And two more large provision runs…

Our blog posts run 10-12 weeks behind live events.  This blog post occurred in Mid-May.  We complete the final touches on Sugar Shack just before we splash.

Tahiti Marina Taina

Tahiti: The Land of Plenty

Toau was so beautiful that we did not want to leave.  However, I needed to get to Tahiti to prepare for my visit back to the States and we had a laundry list of chores to do before I left.  So, we head to Tahiti – the land of the plenty.  Tahiti is a necessary evil.  We go here to provision (with real grocery stores), obtain boat parts, bulk items (TP, paper towels, trash bags), hardware stores, and run errands (oh so many errands).  But first we have to get there.

Passage to Tahiti

The passage from Toau to Tahiti is about 250nm from pass to pass.  We estimated it to take 2 days to get there based on light winds from the NW.  Originally, we had hoped to fly the spinnaker for the first day and then switch to the working sails when the wind shifted to SE.  Unfortunately, the weather gods were playing tricks on us again.  We had winds directly on the nose at 2-4kts.  Not good for sailing so we ended up motoring for the first 20+ hours.  Finally, the wind filled in a smidge which allowed us to sail at 5-6kts.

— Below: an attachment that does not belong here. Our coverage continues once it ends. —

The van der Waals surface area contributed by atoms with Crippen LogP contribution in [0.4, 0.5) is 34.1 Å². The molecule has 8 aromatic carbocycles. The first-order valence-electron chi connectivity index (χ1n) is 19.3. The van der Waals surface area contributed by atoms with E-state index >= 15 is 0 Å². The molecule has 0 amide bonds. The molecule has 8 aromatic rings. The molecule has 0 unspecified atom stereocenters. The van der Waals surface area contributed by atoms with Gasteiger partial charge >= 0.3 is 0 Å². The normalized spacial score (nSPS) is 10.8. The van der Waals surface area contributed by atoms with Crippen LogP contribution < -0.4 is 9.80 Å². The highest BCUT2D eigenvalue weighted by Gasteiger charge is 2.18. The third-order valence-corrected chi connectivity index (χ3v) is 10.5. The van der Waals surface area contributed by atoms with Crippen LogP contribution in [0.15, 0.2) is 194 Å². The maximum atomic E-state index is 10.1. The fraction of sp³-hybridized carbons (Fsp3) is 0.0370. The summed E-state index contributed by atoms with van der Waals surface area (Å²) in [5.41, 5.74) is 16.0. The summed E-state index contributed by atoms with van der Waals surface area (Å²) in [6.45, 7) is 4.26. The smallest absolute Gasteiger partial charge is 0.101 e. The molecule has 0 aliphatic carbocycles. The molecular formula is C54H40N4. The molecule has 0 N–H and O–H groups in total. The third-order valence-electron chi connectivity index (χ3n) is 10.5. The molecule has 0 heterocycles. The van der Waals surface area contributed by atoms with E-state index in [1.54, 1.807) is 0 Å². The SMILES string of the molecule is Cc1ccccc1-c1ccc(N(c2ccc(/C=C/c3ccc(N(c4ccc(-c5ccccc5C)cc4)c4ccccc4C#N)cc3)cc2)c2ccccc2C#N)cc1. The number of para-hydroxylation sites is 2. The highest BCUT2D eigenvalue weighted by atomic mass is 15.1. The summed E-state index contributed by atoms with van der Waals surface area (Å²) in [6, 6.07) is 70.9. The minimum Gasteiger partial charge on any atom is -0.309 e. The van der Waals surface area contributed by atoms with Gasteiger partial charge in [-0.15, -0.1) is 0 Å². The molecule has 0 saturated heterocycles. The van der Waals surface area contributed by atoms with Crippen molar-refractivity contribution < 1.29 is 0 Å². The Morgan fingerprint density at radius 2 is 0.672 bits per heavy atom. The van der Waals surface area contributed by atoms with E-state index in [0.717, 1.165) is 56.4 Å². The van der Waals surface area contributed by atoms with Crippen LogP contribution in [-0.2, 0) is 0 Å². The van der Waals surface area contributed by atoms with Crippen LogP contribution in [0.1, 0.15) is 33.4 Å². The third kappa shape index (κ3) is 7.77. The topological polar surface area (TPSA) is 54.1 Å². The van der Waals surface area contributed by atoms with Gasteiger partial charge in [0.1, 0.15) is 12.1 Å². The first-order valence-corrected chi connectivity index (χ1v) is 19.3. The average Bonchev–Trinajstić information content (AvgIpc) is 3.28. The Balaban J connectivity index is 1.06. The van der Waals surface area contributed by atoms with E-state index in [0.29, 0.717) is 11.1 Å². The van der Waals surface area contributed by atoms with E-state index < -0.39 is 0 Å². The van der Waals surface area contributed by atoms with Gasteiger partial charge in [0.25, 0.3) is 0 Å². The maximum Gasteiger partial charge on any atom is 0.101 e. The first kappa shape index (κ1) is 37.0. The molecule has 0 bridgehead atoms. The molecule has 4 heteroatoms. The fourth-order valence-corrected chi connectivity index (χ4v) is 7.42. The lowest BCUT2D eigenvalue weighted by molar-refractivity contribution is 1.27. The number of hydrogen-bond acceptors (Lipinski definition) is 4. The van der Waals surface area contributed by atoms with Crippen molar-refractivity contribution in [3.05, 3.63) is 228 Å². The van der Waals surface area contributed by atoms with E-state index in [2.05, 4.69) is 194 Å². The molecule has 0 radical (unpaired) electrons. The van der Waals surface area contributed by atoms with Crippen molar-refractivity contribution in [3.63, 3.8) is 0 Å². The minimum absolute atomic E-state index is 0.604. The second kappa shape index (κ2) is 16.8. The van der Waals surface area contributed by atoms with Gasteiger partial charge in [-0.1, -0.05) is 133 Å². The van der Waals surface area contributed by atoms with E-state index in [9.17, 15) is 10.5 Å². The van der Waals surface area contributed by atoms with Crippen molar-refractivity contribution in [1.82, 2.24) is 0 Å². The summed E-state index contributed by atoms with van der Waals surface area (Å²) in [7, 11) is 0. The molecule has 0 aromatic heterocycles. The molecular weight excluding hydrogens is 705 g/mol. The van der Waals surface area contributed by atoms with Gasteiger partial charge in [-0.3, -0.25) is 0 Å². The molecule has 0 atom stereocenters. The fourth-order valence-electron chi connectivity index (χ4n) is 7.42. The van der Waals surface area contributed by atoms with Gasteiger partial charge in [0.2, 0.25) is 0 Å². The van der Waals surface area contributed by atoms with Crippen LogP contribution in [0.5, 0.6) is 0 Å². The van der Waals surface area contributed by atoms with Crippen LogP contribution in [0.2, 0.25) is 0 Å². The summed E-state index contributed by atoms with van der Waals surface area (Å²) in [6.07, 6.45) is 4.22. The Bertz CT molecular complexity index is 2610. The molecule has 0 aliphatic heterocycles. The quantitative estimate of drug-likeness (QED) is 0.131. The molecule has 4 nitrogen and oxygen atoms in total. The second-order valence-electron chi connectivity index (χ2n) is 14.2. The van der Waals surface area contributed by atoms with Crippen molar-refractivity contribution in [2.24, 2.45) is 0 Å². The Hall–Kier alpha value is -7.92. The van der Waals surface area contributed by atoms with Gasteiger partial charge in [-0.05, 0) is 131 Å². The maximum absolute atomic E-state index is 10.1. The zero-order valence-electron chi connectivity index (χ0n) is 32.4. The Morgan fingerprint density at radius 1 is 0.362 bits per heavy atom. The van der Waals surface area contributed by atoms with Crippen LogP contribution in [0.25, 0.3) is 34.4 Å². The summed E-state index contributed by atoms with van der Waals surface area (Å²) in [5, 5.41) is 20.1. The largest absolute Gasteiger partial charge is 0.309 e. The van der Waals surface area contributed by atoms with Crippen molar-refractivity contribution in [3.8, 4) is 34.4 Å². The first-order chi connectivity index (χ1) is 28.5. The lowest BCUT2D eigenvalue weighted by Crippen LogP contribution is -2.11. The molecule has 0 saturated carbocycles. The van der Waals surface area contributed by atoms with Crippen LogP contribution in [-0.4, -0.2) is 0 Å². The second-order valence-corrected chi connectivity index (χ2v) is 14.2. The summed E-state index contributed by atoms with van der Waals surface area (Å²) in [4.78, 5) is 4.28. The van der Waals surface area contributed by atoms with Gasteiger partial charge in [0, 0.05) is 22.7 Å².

We arrived into Point Venus, Tahiti in the middle of the night.  We know this anchorage and have been here several times before.  So, we felt comfortable coming into this very large, well-marked anchorage at night.  We dropped the hook, went to sleep and moved the boat to Papeete in the morning.

Things to do:

  • Pick up Matt’s new passport from U.S. Consulate
  • Pick up both of our new carte de sejure (long stay visas) from Tahiti Crew
  • Pick up 50L of rum from Airiki Noa Noa (Tahitian Rum)
  • Obtain a duty -free fuel certificate (saves us 40% on diesel)
  • Provisioning (Carrefor, Super U, Champion)
  • Big Box Stores (Maxi’s, Polynesian Trading, Tahiti Pas Cher, etc…)
  • Boat Parts (Sing Tung Hing, Ocean 2000)
  • (3) Hardware stores
  • Bank ($, $, $, $)
  • Shell Gas station to buy 20L of oil (for both diesel engines)
  • Errands: Electrosav, Auto Parts, Wing Chang (25kilo flour)


  • Fix outboard at Yamaha (not shifting properly)
  • Inspect and fill Dive Tanks and repair regulator
  • Get fuel (both diesel and gasoline)
  • Provision for fresh goods (fruit and veggie), frozen and cold goods

Normally, Matt and I have to make a bazillion trips to each of the stores because we don’t have a car and can only carry so much.  Typically, it is a 2+ mile walk, a bus ride, and another 0.5 mile walk to the dinghy, load the dinghy and then transfer onto Sugar Shack.